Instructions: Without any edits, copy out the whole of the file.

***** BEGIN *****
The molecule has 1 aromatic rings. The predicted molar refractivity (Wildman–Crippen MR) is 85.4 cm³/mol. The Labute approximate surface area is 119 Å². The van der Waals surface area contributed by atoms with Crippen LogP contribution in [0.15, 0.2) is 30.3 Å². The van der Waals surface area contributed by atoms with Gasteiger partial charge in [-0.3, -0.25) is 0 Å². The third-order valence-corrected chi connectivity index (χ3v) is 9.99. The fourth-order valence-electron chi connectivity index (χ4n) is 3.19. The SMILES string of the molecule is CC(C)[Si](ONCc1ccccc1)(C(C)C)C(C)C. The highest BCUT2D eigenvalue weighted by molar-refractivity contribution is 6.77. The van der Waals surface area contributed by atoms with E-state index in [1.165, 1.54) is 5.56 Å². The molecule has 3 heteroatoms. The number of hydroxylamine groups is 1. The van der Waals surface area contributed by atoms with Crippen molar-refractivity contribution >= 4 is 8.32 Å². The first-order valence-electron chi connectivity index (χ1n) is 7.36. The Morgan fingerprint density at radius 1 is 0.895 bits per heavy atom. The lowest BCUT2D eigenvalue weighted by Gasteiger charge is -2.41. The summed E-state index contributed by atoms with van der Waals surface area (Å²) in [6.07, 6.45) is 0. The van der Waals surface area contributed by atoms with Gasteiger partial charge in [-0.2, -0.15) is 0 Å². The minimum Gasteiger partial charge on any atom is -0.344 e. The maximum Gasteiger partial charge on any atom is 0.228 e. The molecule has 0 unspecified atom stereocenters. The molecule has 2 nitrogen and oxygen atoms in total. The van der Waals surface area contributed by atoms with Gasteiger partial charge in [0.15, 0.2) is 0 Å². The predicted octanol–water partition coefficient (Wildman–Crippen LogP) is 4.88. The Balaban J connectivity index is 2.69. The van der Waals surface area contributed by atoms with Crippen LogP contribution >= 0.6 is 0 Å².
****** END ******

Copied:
The molecule has 1 aromatic rings. The predicted molar refractivity (Wildman–Crippen MR) is 85.4 cm³/mol. The Labute approximate surface area is 119 Å². The van der Waals surface area contributed by atoms with Crippen LogP contribution in [0.15, 0.2) is 30.3 Å². The van der Waals surface area contributed by atoms with Gasteiger partial charge in [-0.3, -0.25) is 0 Å². The third-order valence-corrected chi connectivity index (χ3v) is 9.99. The fourth-order valence-electron chi connectivity index (χ4n) is 3.19. The SMILES string of the molecule is CC(C)[Si](ONCc1ccccc1)(C(C)C)C(C)C. The highest BCUT2D eigenvalue weighted by molar-refractivity contribution is 6.77. The van der Waals surface area contributed by atoms with E-state index in [1.165, 1.54) is 5.56 Å². The molecule has 3 heteroatoms. The number of hydroxylamine groups is 1. The van der Waals surface area contributed by atoms with Crippen molar-refractivity contribution >= 4 is 8.32 Å². The first-order valence-electron chi connectivity index (χ1n) is 7.36. The Morgan fingerprint density at radius 1 is 0.895 bits per heavy atom. The lowest BCUT2D eigenvalue weighted by Gasteiger charge is -2.41. The summed E-state index contributed by atoms with van der Waals surface area (Å²) in [6.07, 6.45) is 0. The van der Waals surface area contributed by atoms with Gasteiger partial charge in [-0.2, -0.15) is 0 Å². The minimum Gasteiger partial charge on any atom is -0.344 e. The maximum Gasteiger partial charge on any atom is 0.228 e. The molecule has 0 unspecified atom stereocenters. The molecule has 2 nitrogen and oxygen atoms in total. The van der Waals surface area contributed by atoms with Gasteiger partial charge in [0.15, 0.2) is 0 Å². The predicted octanol–water partition coefficient (Wildman–Crippen LogP) is 4.88. The Balaban J connectivity index is 2.69. The van der Waals surface area contributed by atoms with Crippen LogP contribution >= 0.6 is 0 Å².